Despite many top prospects being reassigned to minor league camps, there are still plenty of potential rookies battling for spots on their respective major league rosters. Injuries, ineffectiveness and upside are the reasons.
With the news of Diamondbacks staff anchor Patrick Corbin likely needing Tommy John surgery, the timetable for top pitching prospect Archie Bradley immediately accelerates. While he struggled a bit in his last outing against the Mariners (2 IP, 5 H, 4 ER, 2 BB, 1 SO), the door is wide open for him to start 2014 in the majors. Bradley could use more time refining his arsenal at Triple-A, but expect strong strikeout totals from the young righty whenever his time comes. He’s very much worth a draft and stash in mixed leagues with deep benches.
The Royals have a young fireballer of their own in Yordano Ventura, who is putting together a very impressive spring. His most recent outing against Oakland gave fantasy owners a glimpse of his awesome strikeout potential (4.1 IP, 2 H, 1 ER, 0 BB, 6 SO). With Danny Duffy struggling this spring (9 IP, 15 H, 11 ER, 4 BB, 8 SO) and still trying to find his groove following his ’13 return from Tommy John surgery, the early nod for the Royals fifth starter spot will likely go to Ventura. Move him up your draft boards accordingly in mixers, and be sure to get involved in the bidding if you’re in an AL-only format. Guys who throw triple-digit gas regularly don’t grow on trees, and this may be the one year you can own him cheaply.
Astros outfielder George Springer is giving us what we expected from him, lots of walks (8), strikeouts (10) and steals (4). His .192 average and zero home runs are disappointing, but it’s such a small sample that you shouldn’t worry about the lack of power. Still, I believe Springer will struggle to hit for average when he finally reaches the majors as he adjusts to higher level pitching. His contact woes are very real; check out this great piece by Jeff Sullivan over at Fangraphs. I said last month that I believe he’s a .250-.260 hitter, a tolerable number when combined with tantalizing power and speed.
Word out of Diamondbacks camp has prospect Chris Owings with a leg up on Didi Gregorius for the starting shortstop gig, with the club opting for offensive upside over better defense. Owings offers double-digit power and speed potential, and could post a .270/15/15 line as a rookie. Continue to monitor this situation throughout the spring, but drafting Owings late would be a shrewd move for owners in mixed formats looking for combo upside.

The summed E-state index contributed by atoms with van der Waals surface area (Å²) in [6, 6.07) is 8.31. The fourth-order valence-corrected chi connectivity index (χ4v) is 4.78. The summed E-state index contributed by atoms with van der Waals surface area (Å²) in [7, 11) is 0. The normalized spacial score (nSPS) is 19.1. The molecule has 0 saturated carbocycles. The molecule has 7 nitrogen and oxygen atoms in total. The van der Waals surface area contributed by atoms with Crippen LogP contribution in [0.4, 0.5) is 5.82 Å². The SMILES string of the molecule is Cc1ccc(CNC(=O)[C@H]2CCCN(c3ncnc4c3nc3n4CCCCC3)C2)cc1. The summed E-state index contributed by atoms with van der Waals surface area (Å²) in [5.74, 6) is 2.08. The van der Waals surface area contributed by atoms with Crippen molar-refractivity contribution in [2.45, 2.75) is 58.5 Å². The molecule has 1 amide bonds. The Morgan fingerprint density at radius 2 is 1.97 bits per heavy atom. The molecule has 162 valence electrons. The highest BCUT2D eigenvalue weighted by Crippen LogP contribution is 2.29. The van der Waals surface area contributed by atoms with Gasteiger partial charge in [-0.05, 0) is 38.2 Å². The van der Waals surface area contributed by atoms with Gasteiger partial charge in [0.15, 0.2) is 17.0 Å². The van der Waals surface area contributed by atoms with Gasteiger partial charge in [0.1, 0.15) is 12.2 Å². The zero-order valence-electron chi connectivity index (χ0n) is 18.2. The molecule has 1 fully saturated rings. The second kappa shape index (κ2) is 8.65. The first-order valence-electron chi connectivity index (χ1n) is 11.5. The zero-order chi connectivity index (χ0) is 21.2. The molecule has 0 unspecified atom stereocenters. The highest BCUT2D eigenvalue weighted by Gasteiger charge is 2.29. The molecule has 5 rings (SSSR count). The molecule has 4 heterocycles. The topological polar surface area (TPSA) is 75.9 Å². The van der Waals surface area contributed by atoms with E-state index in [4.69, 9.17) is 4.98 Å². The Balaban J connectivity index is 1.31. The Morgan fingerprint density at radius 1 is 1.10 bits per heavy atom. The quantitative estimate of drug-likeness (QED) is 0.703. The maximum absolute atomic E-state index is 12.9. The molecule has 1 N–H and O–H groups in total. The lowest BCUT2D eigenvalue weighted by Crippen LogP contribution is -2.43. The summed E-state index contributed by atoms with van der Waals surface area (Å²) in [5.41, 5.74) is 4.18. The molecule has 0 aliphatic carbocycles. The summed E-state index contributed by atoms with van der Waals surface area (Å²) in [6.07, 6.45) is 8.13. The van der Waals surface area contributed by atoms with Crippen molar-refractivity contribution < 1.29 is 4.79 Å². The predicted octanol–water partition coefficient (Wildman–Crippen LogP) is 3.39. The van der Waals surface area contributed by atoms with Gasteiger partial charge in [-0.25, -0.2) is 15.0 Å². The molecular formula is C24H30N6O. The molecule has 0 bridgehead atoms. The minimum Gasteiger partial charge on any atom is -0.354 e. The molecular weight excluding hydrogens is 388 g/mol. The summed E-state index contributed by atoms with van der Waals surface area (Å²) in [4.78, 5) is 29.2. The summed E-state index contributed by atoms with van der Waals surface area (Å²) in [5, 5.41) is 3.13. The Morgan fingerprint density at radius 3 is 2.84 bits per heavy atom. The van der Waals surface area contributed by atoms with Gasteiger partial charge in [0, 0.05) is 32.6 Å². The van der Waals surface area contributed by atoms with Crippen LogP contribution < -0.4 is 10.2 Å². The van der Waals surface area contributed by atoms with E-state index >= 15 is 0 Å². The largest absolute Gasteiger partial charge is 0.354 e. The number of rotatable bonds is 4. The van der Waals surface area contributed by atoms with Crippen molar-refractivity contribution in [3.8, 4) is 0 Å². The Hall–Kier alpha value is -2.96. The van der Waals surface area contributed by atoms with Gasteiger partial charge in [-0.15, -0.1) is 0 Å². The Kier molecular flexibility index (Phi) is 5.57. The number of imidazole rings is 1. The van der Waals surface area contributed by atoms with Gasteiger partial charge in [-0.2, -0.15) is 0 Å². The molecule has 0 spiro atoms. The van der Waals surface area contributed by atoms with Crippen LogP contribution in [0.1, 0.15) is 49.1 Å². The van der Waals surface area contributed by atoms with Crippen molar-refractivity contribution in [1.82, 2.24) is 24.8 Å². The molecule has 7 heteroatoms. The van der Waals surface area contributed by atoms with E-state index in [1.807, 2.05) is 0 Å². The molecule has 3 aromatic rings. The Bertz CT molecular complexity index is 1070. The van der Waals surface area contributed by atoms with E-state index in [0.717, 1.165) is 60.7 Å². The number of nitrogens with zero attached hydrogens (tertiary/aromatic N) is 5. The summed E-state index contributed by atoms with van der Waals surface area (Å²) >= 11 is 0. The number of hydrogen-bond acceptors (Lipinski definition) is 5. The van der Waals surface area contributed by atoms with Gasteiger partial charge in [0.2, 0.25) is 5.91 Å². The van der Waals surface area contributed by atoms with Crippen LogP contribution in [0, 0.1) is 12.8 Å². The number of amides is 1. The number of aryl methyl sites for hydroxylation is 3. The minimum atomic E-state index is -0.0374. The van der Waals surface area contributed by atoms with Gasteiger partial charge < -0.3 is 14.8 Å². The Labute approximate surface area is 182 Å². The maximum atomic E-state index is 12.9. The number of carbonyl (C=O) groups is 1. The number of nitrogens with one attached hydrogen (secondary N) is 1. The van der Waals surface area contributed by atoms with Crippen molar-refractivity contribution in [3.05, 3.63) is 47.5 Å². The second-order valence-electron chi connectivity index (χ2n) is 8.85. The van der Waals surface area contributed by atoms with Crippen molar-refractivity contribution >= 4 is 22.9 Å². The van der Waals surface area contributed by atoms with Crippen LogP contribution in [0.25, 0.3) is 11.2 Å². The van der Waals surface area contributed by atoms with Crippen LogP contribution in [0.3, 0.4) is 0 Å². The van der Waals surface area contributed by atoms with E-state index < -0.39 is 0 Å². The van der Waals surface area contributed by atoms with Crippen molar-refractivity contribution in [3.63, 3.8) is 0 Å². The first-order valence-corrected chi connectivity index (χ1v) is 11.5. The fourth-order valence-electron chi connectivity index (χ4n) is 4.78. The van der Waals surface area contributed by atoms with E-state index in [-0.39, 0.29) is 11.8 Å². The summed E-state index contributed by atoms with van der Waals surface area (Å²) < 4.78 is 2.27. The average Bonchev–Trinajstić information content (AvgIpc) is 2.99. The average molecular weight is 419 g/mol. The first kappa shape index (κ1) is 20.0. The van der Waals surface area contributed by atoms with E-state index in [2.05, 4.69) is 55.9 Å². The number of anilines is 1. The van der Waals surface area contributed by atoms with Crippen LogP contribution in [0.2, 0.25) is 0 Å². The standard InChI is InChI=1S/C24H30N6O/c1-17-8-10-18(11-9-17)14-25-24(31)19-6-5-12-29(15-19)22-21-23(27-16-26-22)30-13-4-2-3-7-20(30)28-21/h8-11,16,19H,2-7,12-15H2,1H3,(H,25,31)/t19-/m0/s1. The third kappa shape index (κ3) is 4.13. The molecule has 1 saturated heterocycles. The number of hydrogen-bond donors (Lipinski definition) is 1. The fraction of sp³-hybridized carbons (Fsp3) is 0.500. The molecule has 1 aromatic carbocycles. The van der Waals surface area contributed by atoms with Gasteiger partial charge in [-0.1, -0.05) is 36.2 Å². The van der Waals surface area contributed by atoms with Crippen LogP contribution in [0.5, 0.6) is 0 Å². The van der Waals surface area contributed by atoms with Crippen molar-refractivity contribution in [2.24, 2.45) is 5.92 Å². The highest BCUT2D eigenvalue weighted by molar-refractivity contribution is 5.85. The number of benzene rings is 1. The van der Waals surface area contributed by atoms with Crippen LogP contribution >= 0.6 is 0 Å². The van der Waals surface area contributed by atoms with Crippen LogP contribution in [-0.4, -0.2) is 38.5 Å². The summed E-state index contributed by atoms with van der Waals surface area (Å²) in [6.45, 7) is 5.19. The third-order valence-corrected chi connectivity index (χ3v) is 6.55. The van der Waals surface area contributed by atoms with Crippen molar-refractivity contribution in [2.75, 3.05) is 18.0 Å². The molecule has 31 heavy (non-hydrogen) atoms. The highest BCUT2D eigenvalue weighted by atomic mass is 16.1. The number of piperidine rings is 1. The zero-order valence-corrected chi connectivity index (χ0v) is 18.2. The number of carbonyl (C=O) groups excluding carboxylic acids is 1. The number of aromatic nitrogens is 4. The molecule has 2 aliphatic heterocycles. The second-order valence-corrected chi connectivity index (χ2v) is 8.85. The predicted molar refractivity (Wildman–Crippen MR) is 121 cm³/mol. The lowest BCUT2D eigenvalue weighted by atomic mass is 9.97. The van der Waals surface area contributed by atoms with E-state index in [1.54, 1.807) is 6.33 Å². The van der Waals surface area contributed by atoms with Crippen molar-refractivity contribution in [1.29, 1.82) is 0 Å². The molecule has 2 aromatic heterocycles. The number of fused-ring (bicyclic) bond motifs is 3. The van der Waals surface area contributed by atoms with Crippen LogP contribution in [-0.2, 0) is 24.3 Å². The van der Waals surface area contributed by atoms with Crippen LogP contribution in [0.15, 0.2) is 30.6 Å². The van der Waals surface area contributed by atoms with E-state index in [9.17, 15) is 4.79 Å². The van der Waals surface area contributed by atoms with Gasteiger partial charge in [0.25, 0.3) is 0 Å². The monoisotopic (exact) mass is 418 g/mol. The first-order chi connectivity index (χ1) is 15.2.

The Cardinals have a great track record developing pitchers, and fantasy owners are hoping Carlos Martinez follows suit. He’s been solid this spring (10 IP, 5 H, 2 ER, 2 BB, 5 SO), outperforming teammate Joe Kelly (9.1 IP, 13 H, 8 ER, 4 BB, 6 SO) by a pretty sizable margin. Despite these early results, who wins this job is very much up in the air. Martinez is the far superior talent, and an arm you want to target late in your draft. Guys like Joe Kelly are a dime a dozen, so chase the upside here.
So far, the hype has been warranted for new Yankees pitcher Masahiro Tanaka, as he’s cruised through his first three spring outings (9.1 IP, 7 H, 2 ER, 2 BB, 10 SO). He works primarily in the low 90s, but can reach back for more in big spots. His splitter is a devastating swing and miss pitch, and his slider is also an effective weapon that generates plenty of whiffs. This quote from Yankees catcher Brian McCann sums Tanaka up best: "swing-and-miss stuff with four pitches. He's special.". Tanaka can be currently had in the early middle rounds of fantasy drafts, a bargain for a guy capable of ace-level production.
The White Sox are pleased with the early returns from first baseman Jose Abreu, who seems to be adjusting nicely to his first taste of major league pitching (.290, 1 HR, 6 RBI). His power is legit, but can he stay healthy over the course of a grinding major league season while also proving he can handle the inside fastball? Most projections have Abreu hitting .270-.280 with at least 25 home runs, production I’m willing to roll the dice on in the middle rounds of mixers.
Follow Rob on Twitter @rsteingall
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